A Little Love for Tom

Hey, this guy was a white, northern Republican too.
Hey, this guy was a white, northern Republican too.
Hey, this guy was a white, northern Republican too.

Last week, Unfair Park

defended

Ed Oakley after he falsely claimed to have won the endorsement of the NAACP during a forum in front of a predominantly African-American audience. We really exerted ourselves on that one, particularly since Oakley has a pattern now of announcing people are supporting him when they are so not. But we explained that Oakley has a lot on his mind these days and in the tense moment of trying to answer a question in a short period of time, he just misspoke.

Anyhow, since we really, really, really gave Oakley the benefit of the doubt on that one--honestly, a more plausible explanation than ours is that he was simply lying--we figured we’d show a little courtesy to Oakley’s opponent in the runoff, Tom Leppert. Posters on our blog and Dallas Blog, as well as various cynics, the likes of which we typically respect, have given Leppert hell for the apparent crimes of a) being a Republican and b) living in North Dallas, which they think means that he won’t be particularly sensitive to the minority neighborhoods south of the Trinity River. But by all accounts, Leppert has spent a ton of time in Oak Cliff and South Dallas, often walking neighborhoods and attending events without any handlers. To his credit, Leppert doesn’t say a whole lot; he just sits back and hears what people have to say.

Leppert seems to have a really good rapport with black and Hispanic voters too, which is why in the general election they voted for him, and not, say Max Wells, who had the endorsement of about 392 black politicos in southern Dallas. That rapport may also be why he won the support of Don Hill, although there are alternative explanations for that one.

Leppert is also very impressive at forums in southern Dallas where, unlike similar events downtown and in North Dallas, he seems less stuffy and aloof. At the end of the forum at Paul Quinn College, an African-American man stood up to ask Leppert a question. The man introduced himself as an ex-con who had been in prison for 15 years. He wanted to know how Dallas can welcome more ex-offenders into the workforce.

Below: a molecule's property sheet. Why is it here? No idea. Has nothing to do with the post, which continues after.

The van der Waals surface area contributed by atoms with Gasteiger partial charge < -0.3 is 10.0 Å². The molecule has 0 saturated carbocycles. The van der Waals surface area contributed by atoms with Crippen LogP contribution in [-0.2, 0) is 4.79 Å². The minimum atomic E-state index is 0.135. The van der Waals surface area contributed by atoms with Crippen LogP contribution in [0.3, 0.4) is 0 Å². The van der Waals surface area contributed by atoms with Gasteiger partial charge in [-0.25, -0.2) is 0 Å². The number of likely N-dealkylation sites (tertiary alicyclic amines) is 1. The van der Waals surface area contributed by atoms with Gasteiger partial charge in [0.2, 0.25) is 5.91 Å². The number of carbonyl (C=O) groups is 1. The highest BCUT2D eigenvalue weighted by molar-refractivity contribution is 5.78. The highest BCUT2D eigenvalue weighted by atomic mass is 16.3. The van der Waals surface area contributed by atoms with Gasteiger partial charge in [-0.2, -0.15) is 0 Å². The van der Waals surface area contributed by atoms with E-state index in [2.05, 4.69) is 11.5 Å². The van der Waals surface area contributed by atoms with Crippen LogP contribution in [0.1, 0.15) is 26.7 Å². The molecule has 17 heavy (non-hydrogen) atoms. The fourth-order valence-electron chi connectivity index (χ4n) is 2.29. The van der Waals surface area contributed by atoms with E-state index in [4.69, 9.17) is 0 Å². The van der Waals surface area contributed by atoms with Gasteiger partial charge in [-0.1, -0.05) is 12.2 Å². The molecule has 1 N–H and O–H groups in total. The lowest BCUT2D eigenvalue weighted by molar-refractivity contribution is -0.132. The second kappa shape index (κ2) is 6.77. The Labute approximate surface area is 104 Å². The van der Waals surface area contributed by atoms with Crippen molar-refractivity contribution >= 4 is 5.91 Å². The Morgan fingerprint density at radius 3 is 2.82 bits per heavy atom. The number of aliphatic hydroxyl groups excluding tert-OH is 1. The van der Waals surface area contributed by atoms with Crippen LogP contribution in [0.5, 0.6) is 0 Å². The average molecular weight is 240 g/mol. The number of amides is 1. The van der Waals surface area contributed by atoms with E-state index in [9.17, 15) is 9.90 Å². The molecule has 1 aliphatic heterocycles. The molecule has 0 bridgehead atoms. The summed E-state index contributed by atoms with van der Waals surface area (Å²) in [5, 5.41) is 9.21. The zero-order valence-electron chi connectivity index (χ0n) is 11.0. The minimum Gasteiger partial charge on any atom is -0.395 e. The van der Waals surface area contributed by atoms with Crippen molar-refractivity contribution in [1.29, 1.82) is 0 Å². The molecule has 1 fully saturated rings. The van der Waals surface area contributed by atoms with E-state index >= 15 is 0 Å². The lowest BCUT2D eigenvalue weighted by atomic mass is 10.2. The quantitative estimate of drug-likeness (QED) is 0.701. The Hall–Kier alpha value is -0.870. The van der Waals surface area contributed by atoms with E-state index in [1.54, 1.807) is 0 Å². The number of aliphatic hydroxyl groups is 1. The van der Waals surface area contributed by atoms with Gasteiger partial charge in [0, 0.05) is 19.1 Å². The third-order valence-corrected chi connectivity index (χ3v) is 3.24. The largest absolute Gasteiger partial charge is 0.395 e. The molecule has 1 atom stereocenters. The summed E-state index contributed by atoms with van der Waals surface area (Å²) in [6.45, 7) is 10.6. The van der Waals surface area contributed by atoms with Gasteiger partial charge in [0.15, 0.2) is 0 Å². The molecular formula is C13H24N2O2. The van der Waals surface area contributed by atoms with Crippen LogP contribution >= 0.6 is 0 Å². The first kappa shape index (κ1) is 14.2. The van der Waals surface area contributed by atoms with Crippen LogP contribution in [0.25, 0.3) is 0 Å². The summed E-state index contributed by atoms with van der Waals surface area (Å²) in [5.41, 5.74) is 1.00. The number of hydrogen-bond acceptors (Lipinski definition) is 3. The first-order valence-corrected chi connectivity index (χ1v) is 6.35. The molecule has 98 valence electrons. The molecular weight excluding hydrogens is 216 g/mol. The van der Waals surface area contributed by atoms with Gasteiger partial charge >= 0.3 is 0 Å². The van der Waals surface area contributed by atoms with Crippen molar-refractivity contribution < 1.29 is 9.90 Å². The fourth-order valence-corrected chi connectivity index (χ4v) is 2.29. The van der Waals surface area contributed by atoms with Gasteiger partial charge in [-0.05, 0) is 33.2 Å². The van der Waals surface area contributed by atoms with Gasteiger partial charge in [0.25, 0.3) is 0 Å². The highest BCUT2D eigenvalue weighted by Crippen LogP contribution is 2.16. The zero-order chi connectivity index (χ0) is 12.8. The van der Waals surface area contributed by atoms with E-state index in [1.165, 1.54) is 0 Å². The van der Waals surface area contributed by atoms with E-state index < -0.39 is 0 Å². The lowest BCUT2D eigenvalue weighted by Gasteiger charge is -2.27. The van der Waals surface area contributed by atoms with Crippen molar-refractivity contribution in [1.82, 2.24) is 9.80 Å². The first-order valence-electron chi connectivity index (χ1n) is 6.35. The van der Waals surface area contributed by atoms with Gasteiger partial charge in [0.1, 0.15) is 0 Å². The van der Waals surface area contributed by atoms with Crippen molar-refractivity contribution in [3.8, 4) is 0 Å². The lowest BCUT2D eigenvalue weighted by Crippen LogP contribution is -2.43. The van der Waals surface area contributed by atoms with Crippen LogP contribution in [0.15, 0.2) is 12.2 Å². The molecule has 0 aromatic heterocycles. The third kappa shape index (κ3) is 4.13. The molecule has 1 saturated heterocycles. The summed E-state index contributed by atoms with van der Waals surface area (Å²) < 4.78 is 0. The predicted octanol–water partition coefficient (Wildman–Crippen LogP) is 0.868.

At this point, most candidates from North Dallas would have fled to a Starbucks on Preston Road or, in a best case scenario, suffered a panic attack on stage and died. Leppert, however, calmly talked to the gentleman about the pressing need to transition ex-offenders into the local economy and what can be done to discourage employers from not considering people with criminal pasts. Leppert then walked up to the man, tapped him on the shoulder and said to seek him out after the forum and they’d talk more. The guy seemed genuinely surprised, if not touched that a candidate for mayor would react to him so warmly.

We don’t want to make this out to be bigger than what it is. It shouldn’t be that difficult for a candidate for public office to try to connect with people in an audience. But Leppert seems to do that rather naturally. As a candidate, he has his flaws, not the least of which is his overly vague and generic campaign message. But this notion, often fostered in these parts, that he’s a mere creation of the Dallas Citizens Council with no mind or heart of his own doesn’t square with what you see of him on the campaign trail. --Matt Pulle


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